Manual adjustment: average gray temperature: 6,700 K.

Manual adjustment: gamma curve at 2.

Manual adjustment: delta E medium at 3.6.

The different settings offered by the monitor do not improve the final rendering. We simply reduced the brightness to 6 in order to obtain a white close to 150 cd / m². The two gamma adjustments proposed do not allow an adequate result to be achieved: it is either too high or too low. The default is the closest to the target value. The curves are all identical to those obtained by default. The Delta E improves very slightly, but not enough to have an impact on the final result.

Calibrated: average gray temperature: 6,580 K.

Calibrated: gamma curve at 2.1.

Calibrated: average delta E at 3.2.

The calibration of the screen using a probe makes it possible to smooth the temperature curve, but not that of the gamma which retains its small faults. The average goes back very slightly to 2.1, but still does not reach the target value of 2.2. The color rendering is a little better (Delta E at 3.2), but they still cannot be considered as perfectly faithful. You can download this color profile by following this link.

For a TN panel, this panel has a good contrast ratio of almost 1000: 1. In absolute terms, this remains a fairly low contrast, since the IPS models regularly exceed 1,100: 1 and, above all, the best VA monitors display a contrast greater than 4,000: 1 (AOC Q3279VWF, Textorm TX32 and Philips BDM4037UW, for example).

The average difference in lighting uniformity is only 6% across the entire panel, which is excellent for a 27-inch screen. We did not see any light leaks in the corners and no clouding was present on our test model. In terms of viewing angles, on the other hand, it's another pair of sleeves since there are very annoying variations, even from the front (see photo above).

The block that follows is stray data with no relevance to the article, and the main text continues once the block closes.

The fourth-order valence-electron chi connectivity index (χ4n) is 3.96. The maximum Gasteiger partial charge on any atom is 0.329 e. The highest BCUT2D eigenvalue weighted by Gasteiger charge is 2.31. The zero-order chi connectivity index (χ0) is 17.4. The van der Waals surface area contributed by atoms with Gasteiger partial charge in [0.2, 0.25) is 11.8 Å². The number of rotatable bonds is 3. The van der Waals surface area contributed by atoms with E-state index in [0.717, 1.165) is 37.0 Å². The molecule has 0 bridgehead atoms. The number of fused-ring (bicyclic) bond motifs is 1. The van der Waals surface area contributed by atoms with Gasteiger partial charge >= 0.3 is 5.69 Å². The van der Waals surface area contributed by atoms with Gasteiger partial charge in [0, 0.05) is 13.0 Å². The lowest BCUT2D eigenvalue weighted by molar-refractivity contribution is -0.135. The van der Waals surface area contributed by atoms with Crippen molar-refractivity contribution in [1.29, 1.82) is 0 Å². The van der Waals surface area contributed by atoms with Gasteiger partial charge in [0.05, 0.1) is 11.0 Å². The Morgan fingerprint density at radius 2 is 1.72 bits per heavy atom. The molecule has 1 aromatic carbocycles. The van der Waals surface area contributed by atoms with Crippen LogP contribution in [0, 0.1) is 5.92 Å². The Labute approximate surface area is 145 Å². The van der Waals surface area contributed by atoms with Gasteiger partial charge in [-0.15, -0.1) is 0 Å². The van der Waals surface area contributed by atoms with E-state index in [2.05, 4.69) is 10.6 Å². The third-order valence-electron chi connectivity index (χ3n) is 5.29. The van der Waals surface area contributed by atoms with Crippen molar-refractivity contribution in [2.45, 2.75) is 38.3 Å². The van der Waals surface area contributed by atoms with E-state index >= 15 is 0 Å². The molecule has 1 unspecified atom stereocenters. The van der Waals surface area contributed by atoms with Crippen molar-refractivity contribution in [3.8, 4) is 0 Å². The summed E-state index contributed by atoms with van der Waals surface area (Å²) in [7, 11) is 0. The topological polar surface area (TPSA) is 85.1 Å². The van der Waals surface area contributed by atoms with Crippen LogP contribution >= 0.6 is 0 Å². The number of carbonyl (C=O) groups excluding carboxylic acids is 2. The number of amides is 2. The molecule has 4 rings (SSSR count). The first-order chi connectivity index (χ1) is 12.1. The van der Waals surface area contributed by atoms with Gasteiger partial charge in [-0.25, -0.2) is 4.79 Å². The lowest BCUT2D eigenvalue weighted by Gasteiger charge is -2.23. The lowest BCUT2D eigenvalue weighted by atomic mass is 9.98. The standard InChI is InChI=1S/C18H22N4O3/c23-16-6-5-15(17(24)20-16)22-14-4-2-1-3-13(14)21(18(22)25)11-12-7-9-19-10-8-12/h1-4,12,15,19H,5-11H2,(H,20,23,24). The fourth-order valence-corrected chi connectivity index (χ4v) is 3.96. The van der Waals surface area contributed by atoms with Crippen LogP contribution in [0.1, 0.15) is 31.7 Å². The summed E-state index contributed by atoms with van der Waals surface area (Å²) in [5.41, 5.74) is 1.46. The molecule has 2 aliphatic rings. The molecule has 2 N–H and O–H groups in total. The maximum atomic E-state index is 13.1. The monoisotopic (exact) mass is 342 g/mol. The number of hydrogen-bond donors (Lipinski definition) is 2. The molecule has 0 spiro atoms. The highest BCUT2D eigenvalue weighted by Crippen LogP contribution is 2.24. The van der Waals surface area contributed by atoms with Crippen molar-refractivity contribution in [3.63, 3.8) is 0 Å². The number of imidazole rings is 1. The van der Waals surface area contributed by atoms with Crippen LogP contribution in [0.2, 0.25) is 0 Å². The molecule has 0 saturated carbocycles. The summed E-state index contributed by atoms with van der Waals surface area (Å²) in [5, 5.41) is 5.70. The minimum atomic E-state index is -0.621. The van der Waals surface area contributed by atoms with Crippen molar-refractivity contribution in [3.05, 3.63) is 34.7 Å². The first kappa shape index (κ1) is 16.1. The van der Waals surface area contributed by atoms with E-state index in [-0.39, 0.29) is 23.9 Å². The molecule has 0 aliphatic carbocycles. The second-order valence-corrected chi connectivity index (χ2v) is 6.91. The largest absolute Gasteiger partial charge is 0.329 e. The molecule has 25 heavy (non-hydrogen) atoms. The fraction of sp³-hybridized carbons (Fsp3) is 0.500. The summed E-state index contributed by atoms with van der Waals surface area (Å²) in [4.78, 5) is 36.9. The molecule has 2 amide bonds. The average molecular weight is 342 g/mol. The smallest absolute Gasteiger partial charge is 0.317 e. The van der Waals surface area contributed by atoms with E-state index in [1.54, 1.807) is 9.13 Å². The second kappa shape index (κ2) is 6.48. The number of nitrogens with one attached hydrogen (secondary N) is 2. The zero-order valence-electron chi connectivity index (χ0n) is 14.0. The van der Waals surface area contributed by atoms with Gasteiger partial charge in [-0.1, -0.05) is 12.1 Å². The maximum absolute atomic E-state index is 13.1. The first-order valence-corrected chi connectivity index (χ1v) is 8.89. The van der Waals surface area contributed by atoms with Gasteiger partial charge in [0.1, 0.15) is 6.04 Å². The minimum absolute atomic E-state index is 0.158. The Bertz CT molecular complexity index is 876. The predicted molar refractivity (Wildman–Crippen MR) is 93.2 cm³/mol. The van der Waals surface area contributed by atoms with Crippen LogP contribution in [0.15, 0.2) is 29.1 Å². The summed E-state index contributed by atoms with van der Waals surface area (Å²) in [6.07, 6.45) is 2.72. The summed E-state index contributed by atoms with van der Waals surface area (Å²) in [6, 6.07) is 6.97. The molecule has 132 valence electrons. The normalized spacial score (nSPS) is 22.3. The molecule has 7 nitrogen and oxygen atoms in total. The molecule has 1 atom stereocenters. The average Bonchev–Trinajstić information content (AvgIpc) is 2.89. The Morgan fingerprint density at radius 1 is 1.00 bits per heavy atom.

Colors and contrast


The Iiyama G-Master G2530HSU-B1 does not use Pulse Width Modulation (PWM) to adjust the brightness. It therefore does not flicker and does not cause headaches in the most sensitive people. It also offers a blue light filter.

This monitor manages FreeSync between 48 and 75 Hz and therefore works optimally when the graphics card sends between 48 and 75 images per second; a fairly low range which goes well with mid-range graphics cards which will have no trouble managing this rate in Full HD. In the operating range, fluidity is at the rendezvous and the image does not suffer from tearing problems or jerks (micro-stuttering). This screen is also compatible with Nvidia graphics cards which allow to support FreeSync / AdaptiveSync - since the release of the GeForce 417.71 drivers.

We measured the remanence time of only 6 ms with the overdrive set to 0 (the default value). This value limits ghosting. Beyond that (values +1 and +2), a fairly annoying reverse ghosting effect appears. This monitor therefore displays a very low retention time, very close to that of more expensive TN gaming monitors like the AOC Agon AG271QX and BenQ XL2430T which go down to 5 ms. The reference remains the Acer Predator XB252Q whose afterglow time is 3.5 ms. Finally, we measured the delay in the display (input lag) at 10.3 ms (60 Hz). There is thus no offset between the source and the display on the monitor.



The Iiyama G-Master G2530HSU-B1 is a very good choice for players looking for a monitor at a low price. TN technology offers good reactivity at the expense of viewing angles and contrast, but this is above all what players are looking for. Iiyama also achieves the feat of providing very complete connectivity in this price range, including a USB hub. Finally, compatibility with FreeSync over a fairly limited range is ultimately very good for mid-range graphics cards. At less than 150 €, this Iiyama G-Master G2530HSU will probably become a must for entry level players.